The Corner

Three Reasons That Obama’s Speech Will Worry the Jewish Community

Laura Meckler had a piece in this morning’s Wall Street Journal about Jewish donors’ warning Obama not to push Israel too hard in his Middle East speech today. If she’s right about Jewish discomfort with Obama’s Middle East policies — and I think she is — Jewish donors and voters alike will not be comforted by Obama’s speech.

There were three main problems with the address. The first is the way in which Obama explained the ongoing Israeli–Palestinian conflict. It is notable that when Obama said, “Israeli settlement activity continues. Palestinians have walked away from talks,” he put the Israeli action first. A plausible interpretation of this is that, in Obama’s view, Palestinians walked away as a result of Israel’s settlement activity, and the Palestinian walkaway is therefore justified.

Second is that Obama did not demand an end to Palestinian misbehavior so much as predict, in a removed way, that such behavior will not serve them well:

For the Palestinians, efforts to delegitimize Israel will end in failure. Symbolic actions to isolate Israel at the United Nations in September won’t create an independent state. Palestinian leaders will not achieve peace or prosperity if Hamas insists on a path of terror and rejection. And Palestinians will never realize their independence by denying the right of Israel to exist.

Compare this with Bush’s starker and more direct words on the subject in his June 24, 2002, speech:

And the United States will not support the establishment of a Palestinian state until its leaders engage in a sustained fight against the terrorists and dismantle their infrastructure.

When it comes to Israel, however, Obama returns to demand, rather than predictive, mode, saying that “Israel too must act boldly to advance a lasting peace.

Third, Obama placed few limits on his support for a two-state solution.  He also minimized Israel’s security concerns and limited Israel’s negotiating leverage by calling for a state with 1967 borders, instead of letting the parties themselves hash out the parameters. Again, compare this with the words of Bush, who rightly made American support for a Palestinian state contingent on concrete Palestinian actions:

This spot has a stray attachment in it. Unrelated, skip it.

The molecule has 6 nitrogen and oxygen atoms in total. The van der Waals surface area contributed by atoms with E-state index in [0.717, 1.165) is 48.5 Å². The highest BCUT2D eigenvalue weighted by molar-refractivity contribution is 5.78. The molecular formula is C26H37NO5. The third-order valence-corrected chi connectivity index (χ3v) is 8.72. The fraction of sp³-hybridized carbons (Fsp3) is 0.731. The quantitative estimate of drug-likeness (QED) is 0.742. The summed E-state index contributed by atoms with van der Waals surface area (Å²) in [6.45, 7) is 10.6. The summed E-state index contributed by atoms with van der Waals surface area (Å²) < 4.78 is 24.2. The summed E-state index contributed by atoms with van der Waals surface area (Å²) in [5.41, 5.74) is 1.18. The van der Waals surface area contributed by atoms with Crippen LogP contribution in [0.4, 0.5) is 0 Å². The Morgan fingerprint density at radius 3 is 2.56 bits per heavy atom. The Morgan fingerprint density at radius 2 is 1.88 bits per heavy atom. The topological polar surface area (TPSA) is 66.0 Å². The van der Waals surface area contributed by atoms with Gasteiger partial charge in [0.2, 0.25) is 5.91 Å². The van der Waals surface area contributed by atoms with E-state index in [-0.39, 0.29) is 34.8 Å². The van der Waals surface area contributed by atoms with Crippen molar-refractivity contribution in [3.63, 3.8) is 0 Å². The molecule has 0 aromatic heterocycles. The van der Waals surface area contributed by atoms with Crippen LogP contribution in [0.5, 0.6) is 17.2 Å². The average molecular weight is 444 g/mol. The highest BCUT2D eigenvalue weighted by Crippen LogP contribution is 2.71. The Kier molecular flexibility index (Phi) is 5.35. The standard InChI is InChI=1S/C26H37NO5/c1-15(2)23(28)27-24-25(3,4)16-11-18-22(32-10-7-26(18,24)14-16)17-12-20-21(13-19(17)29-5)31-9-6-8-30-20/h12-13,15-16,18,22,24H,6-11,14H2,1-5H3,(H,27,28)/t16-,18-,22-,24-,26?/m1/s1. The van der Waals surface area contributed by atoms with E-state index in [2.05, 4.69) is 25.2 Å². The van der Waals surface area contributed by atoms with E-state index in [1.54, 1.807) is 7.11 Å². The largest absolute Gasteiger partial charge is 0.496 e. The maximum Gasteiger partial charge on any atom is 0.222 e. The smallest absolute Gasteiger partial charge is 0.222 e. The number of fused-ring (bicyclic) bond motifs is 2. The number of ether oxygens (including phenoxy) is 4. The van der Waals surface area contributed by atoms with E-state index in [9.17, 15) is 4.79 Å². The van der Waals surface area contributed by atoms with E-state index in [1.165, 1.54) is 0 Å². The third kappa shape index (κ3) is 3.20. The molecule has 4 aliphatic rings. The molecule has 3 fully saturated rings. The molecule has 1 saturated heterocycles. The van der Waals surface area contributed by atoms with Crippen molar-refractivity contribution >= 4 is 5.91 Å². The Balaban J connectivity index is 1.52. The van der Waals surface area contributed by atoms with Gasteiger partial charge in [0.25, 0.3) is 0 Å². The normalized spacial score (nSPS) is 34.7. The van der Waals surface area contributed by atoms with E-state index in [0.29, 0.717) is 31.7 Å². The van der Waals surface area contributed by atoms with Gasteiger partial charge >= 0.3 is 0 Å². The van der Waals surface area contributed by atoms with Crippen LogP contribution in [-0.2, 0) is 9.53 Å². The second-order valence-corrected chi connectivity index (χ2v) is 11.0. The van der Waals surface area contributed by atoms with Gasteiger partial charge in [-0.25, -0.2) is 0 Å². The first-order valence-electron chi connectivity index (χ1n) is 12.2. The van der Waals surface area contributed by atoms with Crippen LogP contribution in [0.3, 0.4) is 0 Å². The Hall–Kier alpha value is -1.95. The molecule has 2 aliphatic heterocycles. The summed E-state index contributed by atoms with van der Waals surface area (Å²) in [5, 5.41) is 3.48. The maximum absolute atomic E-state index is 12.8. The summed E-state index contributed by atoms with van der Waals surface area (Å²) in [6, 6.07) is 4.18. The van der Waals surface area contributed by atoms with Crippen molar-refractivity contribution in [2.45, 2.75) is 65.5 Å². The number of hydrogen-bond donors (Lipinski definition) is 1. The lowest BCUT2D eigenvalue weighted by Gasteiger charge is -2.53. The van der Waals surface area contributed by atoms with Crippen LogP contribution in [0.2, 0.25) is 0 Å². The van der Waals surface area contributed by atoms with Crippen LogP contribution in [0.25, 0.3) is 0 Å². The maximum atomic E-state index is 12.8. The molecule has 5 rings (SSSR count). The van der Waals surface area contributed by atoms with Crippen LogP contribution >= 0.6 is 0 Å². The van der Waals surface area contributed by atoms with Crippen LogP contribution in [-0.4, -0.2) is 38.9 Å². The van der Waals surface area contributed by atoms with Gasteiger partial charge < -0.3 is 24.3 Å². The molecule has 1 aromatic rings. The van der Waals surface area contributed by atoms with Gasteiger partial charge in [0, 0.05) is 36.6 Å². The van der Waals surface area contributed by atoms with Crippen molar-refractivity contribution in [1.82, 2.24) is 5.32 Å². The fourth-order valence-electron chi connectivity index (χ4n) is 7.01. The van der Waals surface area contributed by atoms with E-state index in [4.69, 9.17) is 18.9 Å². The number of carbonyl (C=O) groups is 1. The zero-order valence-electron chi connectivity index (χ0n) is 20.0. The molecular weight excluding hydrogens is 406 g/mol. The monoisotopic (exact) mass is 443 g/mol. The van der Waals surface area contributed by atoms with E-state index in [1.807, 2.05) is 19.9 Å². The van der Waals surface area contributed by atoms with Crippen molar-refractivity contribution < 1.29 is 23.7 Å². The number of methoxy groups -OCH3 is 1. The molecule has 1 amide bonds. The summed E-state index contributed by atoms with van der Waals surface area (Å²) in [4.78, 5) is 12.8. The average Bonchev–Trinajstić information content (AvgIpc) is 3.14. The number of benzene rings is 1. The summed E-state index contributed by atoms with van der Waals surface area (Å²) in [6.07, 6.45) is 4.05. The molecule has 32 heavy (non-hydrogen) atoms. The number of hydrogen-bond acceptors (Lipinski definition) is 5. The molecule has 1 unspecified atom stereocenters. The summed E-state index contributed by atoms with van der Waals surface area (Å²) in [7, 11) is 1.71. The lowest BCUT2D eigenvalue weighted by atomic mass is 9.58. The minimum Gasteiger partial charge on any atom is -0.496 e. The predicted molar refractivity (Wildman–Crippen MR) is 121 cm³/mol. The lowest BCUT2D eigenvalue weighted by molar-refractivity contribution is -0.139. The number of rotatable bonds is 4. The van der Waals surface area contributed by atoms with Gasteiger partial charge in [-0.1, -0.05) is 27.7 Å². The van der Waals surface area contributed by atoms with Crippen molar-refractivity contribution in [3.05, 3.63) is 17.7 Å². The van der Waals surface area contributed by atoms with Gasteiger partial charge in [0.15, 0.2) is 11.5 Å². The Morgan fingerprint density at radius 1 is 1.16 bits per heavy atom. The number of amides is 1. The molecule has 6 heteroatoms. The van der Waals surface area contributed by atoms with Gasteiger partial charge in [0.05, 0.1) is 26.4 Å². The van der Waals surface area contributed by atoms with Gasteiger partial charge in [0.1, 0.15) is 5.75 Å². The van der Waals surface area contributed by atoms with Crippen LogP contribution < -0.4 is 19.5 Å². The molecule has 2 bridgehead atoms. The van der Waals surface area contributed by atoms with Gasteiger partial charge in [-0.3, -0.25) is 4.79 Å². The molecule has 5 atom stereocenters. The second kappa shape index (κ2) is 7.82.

If Palestinians embrace democracy, confront corruption, and firmly reject terror, they can count on American support for the creation of a provisional state of Palestine.

All of this is not accidental. Presidential speeches are written and rewritten so that they convey specific messages.

For these reasons, Obama has ample reason to worry about a poor reception when he speaks to a very pro-Israel audience at AIPAC this Sunday. In addition, Obama’s campaign goal of raising $1 billion becomes much harder if he loses major Jewish fundraisers. While Bush’s 2004 improvement in the polls among American Jews was relatively small — from 19 percent support in 2000 to 24 percent in 2004 — Bush also poached a number of significant fundraisers from the Democratic side because of his pro-Israel stance.

Finally, Obama has reason to fear a poorer showing in the overall Jewish vote in 2012. More important, though, it’s not just Jewish voters Obama needs to worry about. Polls have consistently shown that Americans in general are supportive of Israel. Jews are only 2 percent of the population, but the percentage of Israel backers who will be going to the polls in 2012 will be much higher.

Tevi Troy is a presidential historian and former White House aide.

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